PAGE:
I shall study in this text anatomical atlases (elaborated since the Renaissance), not only as visual artefacts, in the field of the medical, biomedical and health sciences, but as one of the most effective cultural pedagogies4 regarding the production of a subjective condition for the body’s objectification, grounded in the identitarian scope, increasingly ossified, despite the feeling that, nowadays, everything circulates at a vertiginous speed. However, “[...] everything seems to remain in the same place, given that the differences disappear among the states of manufactured things and in the midst of standardised spaces, where everything is interchangeable” (Guattari, 1994, p. 9). In this sense, the movement of looking at the images of an anatomical atlas, reading its correspondent legends and texts, produce an educational and intentional gesture whose effect is in its pedagogy, i.e., in the silent act (of browsing through its pages), which at the same time is noisy (as it provokes intensities in thought and in life), of following with the gaze and fingers through the atlases, which teach us how to think and live in a certain type of corporeity. If “all knowledge, as it was constituted as a system of signification, is cultural, and if “[...] all knowledge is closely linked to power relations” (Silva, 2017, p. 139), there are close relationships and connections between pedagogy and culture.

As with education, the other cultural instances are also pedagogical, they also feature a ‘pedagogy’, they also teach something. Both education and culture in general are involved in transformation processes of identity and subjectivity [...]. At the same time, culture in general is seen as a pedagogy, and pedagogy is seen as a cultural form: the cultural becomes the pedagogical and pedagogy becomes cultural (Silva, 2017, p. 139).

I have divided this text in three parts, aiming to present how a subjectifying and objectified universal geography of the human body is forged - in the sense of learning being put under the full responsibility of the individual and that encompasses the human body as flat tracing, whose visibility and sayability are tributaries, in part, both of the images from anatomical atlases and of the bodies in pieces. In the first part, I describe how modern anatomy and its pedagogical device par excellence, the anatomical atlas, subjectify us in order to carry out a certain reading of the human body. In the second, I state that the physical organisation of the organism (carried out through organised dead matter, the corpse), used by medicine in teaching and medical practice, remains mimetic to the anatomical image. It follows from this that a truth value is attributed to the anatomical image as the only possible form of representation of a physical organism, underlining the image of the body represented in the anatomical atlases as sovereign enunciation about the development of modern anatomy. Still under this item, I discuss the permanence of the individual in the very image of the atlas that, to a certain extent, resists objectification, insinuating itself as body-person. And, finally, I discuss corporeity under the light of Deleuze’s and Guattari’s notion of map, close to the idea of image as excavation, and, in the wake of Didi-Huberman, as an endless gesture in dealing with images, which, routinely, summon us to regard them as total and universal images, but that need to be exhausted at each fresh imagistic excavation.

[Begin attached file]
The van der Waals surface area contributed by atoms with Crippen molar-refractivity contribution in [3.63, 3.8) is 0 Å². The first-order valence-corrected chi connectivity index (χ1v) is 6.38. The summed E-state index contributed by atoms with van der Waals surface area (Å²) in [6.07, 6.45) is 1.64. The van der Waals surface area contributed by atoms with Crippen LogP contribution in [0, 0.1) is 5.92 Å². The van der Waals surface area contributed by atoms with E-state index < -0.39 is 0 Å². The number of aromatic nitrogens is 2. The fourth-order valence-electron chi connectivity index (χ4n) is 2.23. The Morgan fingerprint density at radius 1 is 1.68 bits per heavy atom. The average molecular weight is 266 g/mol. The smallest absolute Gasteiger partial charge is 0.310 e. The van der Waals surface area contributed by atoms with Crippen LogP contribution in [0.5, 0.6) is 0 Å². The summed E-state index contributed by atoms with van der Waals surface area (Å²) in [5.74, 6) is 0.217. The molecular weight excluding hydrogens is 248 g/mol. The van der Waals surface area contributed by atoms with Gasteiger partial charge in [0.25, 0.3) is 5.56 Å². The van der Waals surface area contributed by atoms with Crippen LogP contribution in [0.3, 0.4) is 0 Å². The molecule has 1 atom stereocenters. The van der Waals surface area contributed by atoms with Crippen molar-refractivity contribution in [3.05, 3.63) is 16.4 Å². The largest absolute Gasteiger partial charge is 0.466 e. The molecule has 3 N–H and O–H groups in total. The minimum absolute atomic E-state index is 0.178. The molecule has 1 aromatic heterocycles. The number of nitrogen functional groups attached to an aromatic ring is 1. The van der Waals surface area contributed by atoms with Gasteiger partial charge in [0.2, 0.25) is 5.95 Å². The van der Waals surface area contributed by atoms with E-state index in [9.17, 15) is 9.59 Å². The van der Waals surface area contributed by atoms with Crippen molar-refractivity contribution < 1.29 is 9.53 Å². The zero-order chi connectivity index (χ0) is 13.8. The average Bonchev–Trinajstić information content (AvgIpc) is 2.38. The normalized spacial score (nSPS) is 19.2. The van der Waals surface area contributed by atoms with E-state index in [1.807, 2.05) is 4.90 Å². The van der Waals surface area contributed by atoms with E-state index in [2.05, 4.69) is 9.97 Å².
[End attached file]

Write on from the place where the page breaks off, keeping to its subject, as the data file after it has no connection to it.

De humani corporis fabrica libri septem and Atlas der descriptiven Anatomie des Menschen: between a society of teaching and a society of learning and of making responsible

De humani corporis fabrica libri septem (“About the constitution of the human body in seven books) was published in 15435, and the first edition of the Atlas der descriptiven Anatomie des Menschen in 1904; 361 years separate the authors: Belgian physician Andreas Vesalius6 (1514-1564) and German doctor Johannes Sobotta (1869-1945), respectively. De humani corporis fabrica, as it brings together textual and visual languages to reveal the inside of human anatomy, has instituted the medical modus faciendi of contemporary anatomical atlases such as Johannes Sobotta’s. The latter publication, in its twenty-fourth edition, remains one of the publications most employed by professionals of the various knowledge areas within the field of Health. It has been published in Arabic, Chinese, Korean, Croatian, Spanish, French, Greek, Dutch, Hungarian, Indonesian, English, Italian, Japanese, Polish and Turkish. Furthermore, in De humani corporis fabrica “that which is shown is not only an anatomy; it is also a new and serene stance of a Man who becomes aware of himself, at the centre of a geography to his scale” (Sicard, 2006, p. 53-54).